Little did the Widow Woman realize that the God of all mercy was not going to let her perish. Even as she moved in the dusty, dry streets of her humble home gathering sticks, help was on the way. In the Providence of God the Widow Woman was about to meet an unusual man. In the encounter, the Stranger and the Widow Woman would transform each other forever.
The man the Widow Woman was about to meet was none other than the prophet Elijah. She could almost see him now in the shimmering heat of the hot sun. Walking towards her was her date with destiny, for the word of the Lord had come to the prophet saying, “Arise, get thee to Zarephath, which belongeth to Zidon (1 Kings 17:9a).
Originally, this district of Zidon had been allotted to the tribe of Asher, which is significant because when Moses blessed the twelve nations of Israel prior to his death, he said something significant as recorded in Deuteronomy 33:24. “And of Asher he said, Let Asher be blessed with children; let him be acceptable to his brethren, and let him dip his foot in oil.”
God was sending His servant to a place where there was oil. The oil would provide life for many. By way of spiritual application, as we go to Zarephath, the place of refinement, we too will find the gift of oil, or the Holy Spirit. It is the Spirit who gives life to dying souls.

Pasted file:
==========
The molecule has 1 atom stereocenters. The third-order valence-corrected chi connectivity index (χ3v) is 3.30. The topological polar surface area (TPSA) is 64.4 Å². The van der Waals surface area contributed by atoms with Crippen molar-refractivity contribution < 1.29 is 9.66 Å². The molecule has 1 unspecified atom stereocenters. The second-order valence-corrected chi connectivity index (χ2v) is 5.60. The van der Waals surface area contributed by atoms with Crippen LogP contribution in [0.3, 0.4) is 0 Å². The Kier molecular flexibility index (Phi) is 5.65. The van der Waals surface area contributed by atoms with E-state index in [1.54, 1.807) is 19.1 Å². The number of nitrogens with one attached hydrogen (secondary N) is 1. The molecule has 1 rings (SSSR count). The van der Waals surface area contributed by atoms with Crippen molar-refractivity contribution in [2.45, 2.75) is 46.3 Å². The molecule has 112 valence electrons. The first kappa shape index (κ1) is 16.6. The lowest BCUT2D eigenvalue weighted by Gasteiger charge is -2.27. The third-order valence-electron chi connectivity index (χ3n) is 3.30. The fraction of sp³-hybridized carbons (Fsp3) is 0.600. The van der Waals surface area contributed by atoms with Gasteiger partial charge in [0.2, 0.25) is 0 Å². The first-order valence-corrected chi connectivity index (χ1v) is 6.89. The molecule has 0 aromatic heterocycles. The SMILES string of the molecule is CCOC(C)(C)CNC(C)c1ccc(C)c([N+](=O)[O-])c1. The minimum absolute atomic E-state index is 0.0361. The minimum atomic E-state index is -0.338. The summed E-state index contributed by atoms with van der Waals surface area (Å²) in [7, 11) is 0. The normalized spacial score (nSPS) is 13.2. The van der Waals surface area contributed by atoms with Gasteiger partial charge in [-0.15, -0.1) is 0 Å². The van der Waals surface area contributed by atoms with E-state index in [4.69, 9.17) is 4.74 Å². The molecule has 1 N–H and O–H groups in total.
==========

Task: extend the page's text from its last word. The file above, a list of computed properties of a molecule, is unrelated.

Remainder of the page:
When Elijah heard the Word of God telling him to go to Zarephath, the word was so clear, and so compelling, that the prophet had no choice but to obey. He had to move to the place where God had appointed him to be. Here too, is a lesson that all Christians must learn. God is a God of movement and He wants His people to move with Him (Num. 9:18-23). Elijah moved with God. Elijah had been told that at Zarephath, he would meet a Widow Woman who would feed him. It is not unreasonable to believe that Elijah might have thought that the Widow Woman was rather well off despite the harsh conditions, and she would provide for him out of an abundance of resources.